2. Waste as a source of energy: When waste cannot be recycled then the potential energy it contains should be recovered in all its forms through; incineration, anaerobic digestion and waste-derived fuels.

The key elements of the EU circular economy:

  • A common EU target for recycling 65% of municipal waste, by 2030;
  • A common EU target for recycling 75% of packaging waste, by 2030;
  • Material-specific targets for different packaging materials;
  • A binding landfill reduction target of 10%, by 2030.

When viewing the current figures a circular economy could have the following impact on our business in EU countries:

  • An increase in separate collection
  • From landfilling to incineration (energy recovery)
  • Less incineration due to more recycling and reuse
  • Waste prevention; lower waste streams expected in the future


Current status of the EU circular economy

Circular economy is now more and more frequently mentioned. However, it is important to be aware that there are two problems connected to this topic:

  1. The “legal” base is missing: Currently, there is an action plan which is still under discussion at the EU commission. Final recycling targets are still to be fixed, as well as the methods of calculation to be used. It will take some time until the action plan has been formally finalized by the EU and it will require more time to transfer the amended EU laws into national laws- However, we should remain prepared as these implementations are clearly approaching.
  2. The comparison of data from the different countries has not proved easy so far; with each EU country applying different methods for the counting of waste streams and the calculation of recycling targets, which has rendered the data from different countries more or less incomparable. One target of a circular economy is to harmonize these methods of definition and calculation.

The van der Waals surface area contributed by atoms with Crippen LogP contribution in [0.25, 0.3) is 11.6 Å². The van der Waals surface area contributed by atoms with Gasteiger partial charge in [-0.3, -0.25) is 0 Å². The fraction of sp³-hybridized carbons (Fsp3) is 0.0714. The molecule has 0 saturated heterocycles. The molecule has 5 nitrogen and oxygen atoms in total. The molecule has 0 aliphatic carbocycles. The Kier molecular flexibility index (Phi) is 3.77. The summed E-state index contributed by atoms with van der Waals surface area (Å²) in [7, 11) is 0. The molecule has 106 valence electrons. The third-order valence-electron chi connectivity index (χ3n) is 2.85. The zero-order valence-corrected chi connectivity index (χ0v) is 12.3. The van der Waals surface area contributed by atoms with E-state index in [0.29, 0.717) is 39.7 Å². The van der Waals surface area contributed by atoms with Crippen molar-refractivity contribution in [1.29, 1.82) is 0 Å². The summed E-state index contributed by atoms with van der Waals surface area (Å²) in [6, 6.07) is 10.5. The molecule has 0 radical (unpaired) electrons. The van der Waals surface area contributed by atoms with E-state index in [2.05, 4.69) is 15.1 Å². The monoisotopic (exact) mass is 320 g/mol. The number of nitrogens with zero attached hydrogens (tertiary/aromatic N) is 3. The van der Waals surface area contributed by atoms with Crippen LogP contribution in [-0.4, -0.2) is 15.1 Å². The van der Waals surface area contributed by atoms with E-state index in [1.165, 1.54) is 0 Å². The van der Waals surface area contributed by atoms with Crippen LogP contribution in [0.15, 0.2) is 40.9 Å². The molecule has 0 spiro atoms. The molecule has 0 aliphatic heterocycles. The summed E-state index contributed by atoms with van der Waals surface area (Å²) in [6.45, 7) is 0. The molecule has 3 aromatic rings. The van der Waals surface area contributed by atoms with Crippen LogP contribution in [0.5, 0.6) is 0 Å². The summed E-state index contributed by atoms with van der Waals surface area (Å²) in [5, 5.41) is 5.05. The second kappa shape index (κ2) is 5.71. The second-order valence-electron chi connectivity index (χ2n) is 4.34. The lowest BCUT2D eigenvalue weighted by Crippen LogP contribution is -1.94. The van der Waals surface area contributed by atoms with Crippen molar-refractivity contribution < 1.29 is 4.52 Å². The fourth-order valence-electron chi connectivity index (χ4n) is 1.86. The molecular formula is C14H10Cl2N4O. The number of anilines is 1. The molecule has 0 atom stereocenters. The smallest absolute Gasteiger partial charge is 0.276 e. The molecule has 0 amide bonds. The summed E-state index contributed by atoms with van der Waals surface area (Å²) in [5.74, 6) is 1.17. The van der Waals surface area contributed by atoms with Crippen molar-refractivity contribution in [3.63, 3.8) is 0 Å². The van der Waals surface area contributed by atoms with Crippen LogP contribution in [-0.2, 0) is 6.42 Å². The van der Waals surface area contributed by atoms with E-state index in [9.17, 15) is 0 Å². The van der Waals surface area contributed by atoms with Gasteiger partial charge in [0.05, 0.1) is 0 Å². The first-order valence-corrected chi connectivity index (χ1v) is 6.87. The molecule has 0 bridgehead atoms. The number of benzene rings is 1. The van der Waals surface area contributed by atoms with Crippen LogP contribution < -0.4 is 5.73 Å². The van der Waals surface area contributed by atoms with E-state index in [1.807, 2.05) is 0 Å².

FCC Environment CEE Group: contributing to the Circular Economy

FCC Environment CEE (.A.S.A. Group) is a leading sustainable waste management company in Central and South East Europe. We adhere to our mission statement „Service for the Future“ and contribute to a circular economy by; providing efficient waste management systems which implement modern collection, transport and waste treatment technologies, as well as minimizing and transforming waste itself into a valuable resource.

Each year, FCC Environment CEE brings more than half a million tons of secondary raw materials back to life through the use of precise sorting systems at every stage of the collection and separation process. In total, we have 95 collection yards, 17 transfer stations and 28 sorting plants.

FCC Environment CEE waste to energy plants and landfills are equipped with cogeneration units - which produce 200 GWh/a of energy. Thanks to our 12 RDF (alternative fuel treatment) and/or splitting plants FCC is able to produce a special fuel that can be used at cement factories or lime works equipped with rotary kilns. The addition of RDF allows for the replacement of conventional fossil fuels which in turn decreases the production of atmospherically damaging emissions.

 FCC Environment CEE incineration 


  • http://www.worldometers.info/
  • www.denkstatt.at
  • http://www.fao.org/nr/water/aquastat/tables/WorldData-Withdrawal_eng.pdf
  • http://siteresources.worldbank.org/INTURBANDEVELOPMENT/Resources/336387-1334852610766/Chap3.pdf
  • https://ec.europa.eu/easme/en/news/r2-supporting-transition-circular-economy